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TVNZ live streams all channels as it rolls out next phase of its digital strategy

We talk to TVNZ general manager of technology Greg Montgomery about the strategy behind the broadcaster's recent web revamp.

By Damien Venuto | June 30, 2017 | news

TVNZ has this week started to live-stream TVNZ 1 and 2 via a new website that now houses all content owned by the broadcaster.

The revamped site now features TVNZ 1 and 2, Duke, 1 News and all the on-demand content that viewers previously accessed through the now discontinued TVNZ OnDemand site.

TVNZ has until now only live-streamed Duke, using the channel as a guinea pig before rolling the feature out across the broader offering.

The state-owned broadcaster’s general manager of technology, Greg Montgomery, says this move has been made to accommodate the different ways in which viewers watch content these days.

The technology behind the new app and website is responsive, adjusting to fit onto the viewer’s preferred screen, be it mobile, tablet or laptop.

This is a push by TVNZ to be where its audience is. With the steady uptick in online streaming through the various SVODs on the market, there was a risk that broadcast television was essentially being left behind in a realm that some viewers (particularly those on the younger side) were no longer engaging with. By introducing a live-streamed version of broadcast television, TVNZ is basically taking its broadcast offering to where the audience has moved.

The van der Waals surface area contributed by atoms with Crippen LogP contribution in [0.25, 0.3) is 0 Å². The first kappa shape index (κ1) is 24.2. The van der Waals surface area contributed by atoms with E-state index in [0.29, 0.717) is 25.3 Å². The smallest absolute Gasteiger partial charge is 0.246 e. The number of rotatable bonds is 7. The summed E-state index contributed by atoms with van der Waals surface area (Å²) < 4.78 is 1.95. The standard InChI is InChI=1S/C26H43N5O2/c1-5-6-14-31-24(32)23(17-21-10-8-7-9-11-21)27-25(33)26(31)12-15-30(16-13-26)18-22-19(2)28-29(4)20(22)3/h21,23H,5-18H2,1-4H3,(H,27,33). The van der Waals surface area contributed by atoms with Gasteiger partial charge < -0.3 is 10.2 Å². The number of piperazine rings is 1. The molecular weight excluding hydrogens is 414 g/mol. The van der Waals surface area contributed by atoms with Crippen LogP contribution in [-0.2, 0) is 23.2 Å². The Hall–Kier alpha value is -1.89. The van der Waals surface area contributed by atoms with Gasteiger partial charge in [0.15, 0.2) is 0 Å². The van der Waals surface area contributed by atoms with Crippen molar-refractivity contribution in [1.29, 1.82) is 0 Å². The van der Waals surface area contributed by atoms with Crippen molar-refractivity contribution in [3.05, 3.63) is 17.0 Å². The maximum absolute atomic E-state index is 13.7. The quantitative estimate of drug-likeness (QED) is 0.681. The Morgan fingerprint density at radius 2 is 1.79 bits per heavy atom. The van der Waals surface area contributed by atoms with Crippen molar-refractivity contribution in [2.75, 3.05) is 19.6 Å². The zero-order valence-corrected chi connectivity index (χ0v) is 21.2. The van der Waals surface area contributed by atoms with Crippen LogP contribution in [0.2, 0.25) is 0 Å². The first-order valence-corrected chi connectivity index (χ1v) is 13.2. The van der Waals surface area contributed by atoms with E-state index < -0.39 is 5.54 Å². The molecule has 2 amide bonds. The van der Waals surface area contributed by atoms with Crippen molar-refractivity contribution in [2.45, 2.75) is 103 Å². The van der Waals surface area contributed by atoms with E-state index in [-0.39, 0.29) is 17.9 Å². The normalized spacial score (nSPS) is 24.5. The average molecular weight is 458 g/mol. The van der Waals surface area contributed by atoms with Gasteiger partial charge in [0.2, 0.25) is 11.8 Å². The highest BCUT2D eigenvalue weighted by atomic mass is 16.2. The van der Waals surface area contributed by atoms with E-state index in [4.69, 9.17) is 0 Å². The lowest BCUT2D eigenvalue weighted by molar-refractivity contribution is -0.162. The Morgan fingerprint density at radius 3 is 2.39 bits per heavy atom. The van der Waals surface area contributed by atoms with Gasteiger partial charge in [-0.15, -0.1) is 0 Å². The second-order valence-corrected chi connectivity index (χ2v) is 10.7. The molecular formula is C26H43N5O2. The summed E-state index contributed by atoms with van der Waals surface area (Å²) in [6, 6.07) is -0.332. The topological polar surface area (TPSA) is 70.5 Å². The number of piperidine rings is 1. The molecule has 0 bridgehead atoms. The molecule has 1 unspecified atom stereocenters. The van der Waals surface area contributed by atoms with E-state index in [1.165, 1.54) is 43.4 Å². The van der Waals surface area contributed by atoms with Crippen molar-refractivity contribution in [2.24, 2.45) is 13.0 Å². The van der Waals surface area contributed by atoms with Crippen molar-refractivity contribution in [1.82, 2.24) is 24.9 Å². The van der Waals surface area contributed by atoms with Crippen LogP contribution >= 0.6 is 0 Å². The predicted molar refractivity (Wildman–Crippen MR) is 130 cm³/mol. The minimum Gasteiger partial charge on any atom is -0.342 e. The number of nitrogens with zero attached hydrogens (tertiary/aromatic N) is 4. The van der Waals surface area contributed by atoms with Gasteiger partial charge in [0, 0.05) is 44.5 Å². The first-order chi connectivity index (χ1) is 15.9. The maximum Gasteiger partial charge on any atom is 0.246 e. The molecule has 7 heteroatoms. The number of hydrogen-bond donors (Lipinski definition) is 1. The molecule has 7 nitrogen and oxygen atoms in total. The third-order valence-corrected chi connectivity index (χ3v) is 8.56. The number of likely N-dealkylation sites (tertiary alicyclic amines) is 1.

The stream is also adaptive, which means it adjusts to match the quality of the user’s internet connection. In this case, going from an HD-quality 720p picture down through a range of lower-quality streams.

The idea behind this, says Montgomery, is to give users the ability to enjoy content at the highest possible quality at home on a decent Wi-Fi connection, as well as on the run where they might be dependent on 4G or 3G.  

The service does not, however, give users control to set the stream quality at a preferred level, as is the case on Netflix.    

But at this stage, Montgomery doesn’t see this as a disadvantage given the TVNZ service will not munch quite as much data as top-level Netflix streams.  

“We’re not a 4K Netflix environment, where we’re going to take 10mbps and then say sorry later. We have quite a compact streaming capability,” he says.  

He says that if the need for those kinds of capabilities arise, then TVNZ will address meet the demands of its audience.

Ongoing strategy

The launch of the new site also serves as a continuation of TVNZ’s strategy to bring its family of brands closer together.

At the end of last year, the broadcaster updated the logos and names of all its channels to create a more unified collection of brands across the portfolio.

This aesthetic change prior to the relocation of the brands to the new site has allowed for a cohesiveness that would not have been as seamless had the old livery been retained.

The new site and app allow viewers to jump between the different channels with a single click—which Montgomery believes could lead to a higher level of discovery than you’d have in a standard broadcast setting.

“You can jump around and just find different bits of content. Especially with channels like Duke, viewers might find there are some options they don’t know about.”